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A roundup of what The Globe and Mail's market strategist Scott Barlow is reading today on the Web

The M.I.T. Technology Review dashed hopes for an imminent clean energy future,

"Fifteen years ago, Ken Caldeira, a senior scientist at the Carnegie Institution, calculated that the world would need to add about a nuclear power plant's worth of clean-energy capacity every day between 2000 and 2050 to avoid catastrophic climate change. … Instead of the roughly 1,100 megawatts of carbon-free energy per day likely needed to prevent temperatures from rising more than 2 degress Celsius, as the 2003 Science paper found, we are adding around 151 megawatts. That's only enough to power roughly 125,000 homes. At that rate, substantially transforming the energy system would take, not the next three decades, but nearly the next four centuries.

"At this rate, it's going to take nearly 400 years to transform the energy system" – M.I.T. Technology Review


Elsewhere in energy markets, Citi analyst Edward Morse threw cold water on the mid-term oil price outlook because of low corporate spending on finding new supplies,

"Citi notes not only a potential 20-30% increase in North American upstream capex in 2018, along with significant productivity gains, but also the 7+% global rise along with stable, even declining costs in oil sands, deep water and conventional energy, that portend robust supply in the next five years… deep water projects now look to be halving in costs and time to first oil. The IEA's recent Oil 2018 report indicated that the US alone could supply up to 60% of demand growth over the next half decade. "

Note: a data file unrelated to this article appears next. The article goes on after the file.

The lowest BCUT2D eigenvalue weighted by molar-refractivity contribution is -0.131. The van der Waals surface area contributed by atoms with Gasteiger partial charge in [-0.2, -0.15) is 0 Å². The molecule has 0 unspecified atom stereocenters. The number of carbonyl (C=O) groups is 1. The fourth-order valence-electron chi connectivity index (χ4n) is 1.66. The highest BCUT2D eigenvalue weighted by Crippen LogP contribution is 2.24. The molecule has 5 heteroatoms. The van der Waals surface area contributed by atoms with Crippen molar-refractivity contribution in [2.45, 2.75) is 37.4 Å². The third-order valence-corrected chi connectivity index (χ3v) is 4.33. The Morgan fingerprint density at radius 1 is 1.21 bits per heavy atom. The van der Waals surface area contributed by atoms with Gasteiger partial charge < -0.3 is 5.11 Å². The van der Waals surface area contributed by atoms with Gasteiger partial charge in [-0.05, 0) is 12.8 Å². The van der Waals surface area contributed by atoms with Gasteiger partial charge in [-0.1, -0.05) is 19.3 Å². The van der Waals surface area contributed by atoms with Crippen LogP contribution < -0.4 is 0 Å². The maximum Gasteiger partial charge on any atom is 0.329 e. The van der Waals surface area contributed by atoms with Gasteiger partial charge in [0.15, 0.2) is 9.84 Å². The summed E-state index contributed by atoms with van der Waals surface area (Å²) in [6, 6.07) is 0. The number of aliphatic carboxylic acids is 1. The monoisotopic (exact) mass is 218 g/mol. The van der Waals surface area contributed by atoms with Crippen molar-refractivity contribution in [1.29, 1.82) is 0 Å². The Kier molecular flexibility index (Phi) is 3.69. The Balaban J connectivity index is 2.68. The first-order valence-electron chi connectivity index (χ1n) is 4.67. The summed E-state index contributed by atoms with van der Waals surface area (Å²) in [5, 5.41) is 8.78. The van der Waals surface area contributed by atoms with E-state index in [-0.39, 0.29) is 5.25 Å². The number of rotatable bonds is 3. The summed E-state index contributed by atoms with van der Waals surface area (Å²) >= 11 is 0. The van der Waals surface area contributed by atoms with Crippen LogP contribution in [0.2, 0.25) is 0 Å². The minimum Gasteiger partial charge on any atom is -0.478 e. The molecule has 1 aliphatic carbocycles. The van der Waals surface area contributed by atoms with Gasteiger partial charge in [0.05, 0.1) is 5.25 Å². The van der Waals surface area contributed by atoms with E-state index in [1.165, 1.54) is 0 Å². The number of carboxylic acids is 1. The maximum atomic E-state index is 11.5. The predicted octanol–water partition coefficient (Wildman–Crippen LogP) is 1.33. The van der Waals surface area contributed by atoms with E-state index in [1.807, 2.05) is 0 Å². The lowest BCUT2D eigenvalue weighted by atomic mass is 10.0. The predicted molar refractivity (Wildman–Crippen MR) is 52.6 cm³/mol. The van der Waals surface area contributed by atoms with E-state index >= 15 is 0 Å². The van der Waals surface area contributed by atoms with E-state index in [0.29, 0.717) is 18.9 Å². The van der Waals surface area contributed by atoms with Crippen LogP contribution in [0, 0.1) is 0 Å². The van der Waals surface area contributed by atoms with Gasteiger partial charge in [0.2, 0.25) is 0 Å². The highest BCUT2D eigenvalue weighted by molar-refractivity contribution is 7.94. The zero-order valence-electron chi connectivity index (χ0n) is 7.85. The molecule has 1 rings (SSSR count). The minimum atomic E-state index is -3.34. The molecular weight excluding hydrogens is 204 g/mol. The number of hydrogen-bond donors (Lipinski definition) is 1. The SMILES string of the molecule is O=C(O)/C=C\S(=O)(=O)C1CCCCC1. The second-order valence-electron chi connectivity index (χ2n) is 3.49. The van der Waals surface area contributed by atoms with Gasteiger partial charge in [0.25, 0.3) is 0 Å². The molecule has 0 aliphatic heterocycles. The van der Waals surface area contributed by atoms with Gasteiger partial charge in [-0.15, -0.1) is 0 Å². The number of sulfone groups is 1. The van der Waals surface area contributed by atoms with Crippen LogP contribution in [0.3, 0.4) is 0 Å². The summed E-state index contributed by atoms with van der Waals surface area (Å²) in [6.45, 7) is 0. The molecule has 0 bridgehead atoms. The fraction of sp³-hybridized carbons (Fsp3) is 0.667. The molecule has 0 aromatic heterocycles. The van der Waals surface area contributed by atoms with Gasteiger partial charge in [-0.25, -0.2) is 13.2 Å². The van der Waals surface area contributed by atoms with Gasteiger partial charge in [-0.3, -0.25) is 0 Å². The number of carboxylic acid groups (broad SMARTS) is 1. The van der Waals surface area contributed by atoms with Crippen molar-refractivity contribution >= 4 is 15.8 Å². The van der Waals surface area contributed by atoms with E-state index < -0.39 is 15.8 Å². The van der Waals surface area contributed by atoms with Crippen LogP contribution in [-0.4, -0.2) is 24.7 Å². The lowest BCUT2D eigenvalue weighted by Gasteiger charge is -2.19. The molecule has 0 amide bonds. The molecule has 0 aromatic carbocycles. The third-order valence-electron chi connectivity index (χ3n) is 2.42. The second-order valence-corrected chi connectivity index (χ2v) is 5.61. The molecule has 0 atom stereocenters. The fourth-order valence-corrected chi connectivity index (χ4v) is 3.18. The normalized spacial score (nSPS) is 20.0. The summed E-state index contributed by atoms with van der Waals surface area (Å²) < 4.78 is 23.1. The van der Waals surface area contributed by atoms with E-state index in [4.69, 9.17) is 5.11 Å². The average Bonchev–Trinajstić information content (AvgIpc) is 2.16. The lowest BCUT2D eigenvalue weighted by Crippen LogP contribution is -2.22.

"@SBarlow_ROB Citi is not buying the 'medium term oil shortage' story" – (research excerpt) Twitter

See also: "@tracyalloway Explosive growth in oil trading. Citi: Boom in ETFs and systematic strategies mean NYMEX WTI/ICE Brent futures are sometimes equivalent to 15 *billion *barrels a day -- surpassing the physical supply/demand of circa 95 million barrels." – (chart) Twitter


Argh. With the removal of Secretary of State Tillerson, the U.S. president is another step from acting completely without adult supervision,

"U.S. President Donald Trump is seeking to impose tariffs on up to $60 billion of Chinese imports and will target the technology and telecommunications sectors, two people who had discussed the issue with the Trump administration said on Tuesday… [the president] is targeting Chinese high technology companies to punish China for its investment policies that effectively force U.S. companies to give up their technology secrets in exchange for being allowed to operate in the country, as well as for other IP practices Washington considers unfair."

"Trump eyes tariffs on up to $60 billion Chinese goods; tech, telecoms, apparel targeted" – Reuters

On the other hand … "Yes, China Does Cheat In Trade - The Rest Of The World Needs To Wake Up" – Carson Block, Forbes


Goldman Sachs strategist David Kostin pointed out something important for investors as interest rates rise,

"Interest rates present a more substantial risk to equity valuations than they do to earnings. Because corporate borrow costs are historically low and interest coverage is still elevated, we estimate that a 100 bp increase in 10-year Treasury yields would reduce S&P 500 return on equity ("ROE"), excluding Financials, by less than 50 bp (from a current level of 19%). Financial earnings benefit from high rates, so the overall impact on S&P 500 profitability is surprisingly small."

"@SBarlow_ROB GS: "Interest rates present a more substantial risk to equity valuations than they do to earnings" – (research excerpt) Twitter


Tweet of the Day: "@RodGordilloP Great Infographic on most documented cognitive bias… " – Twitter

Diversion: "Stephen Hawking, Physicist Who Reshaped Cosmology, Dies at 76" – Bloomberg

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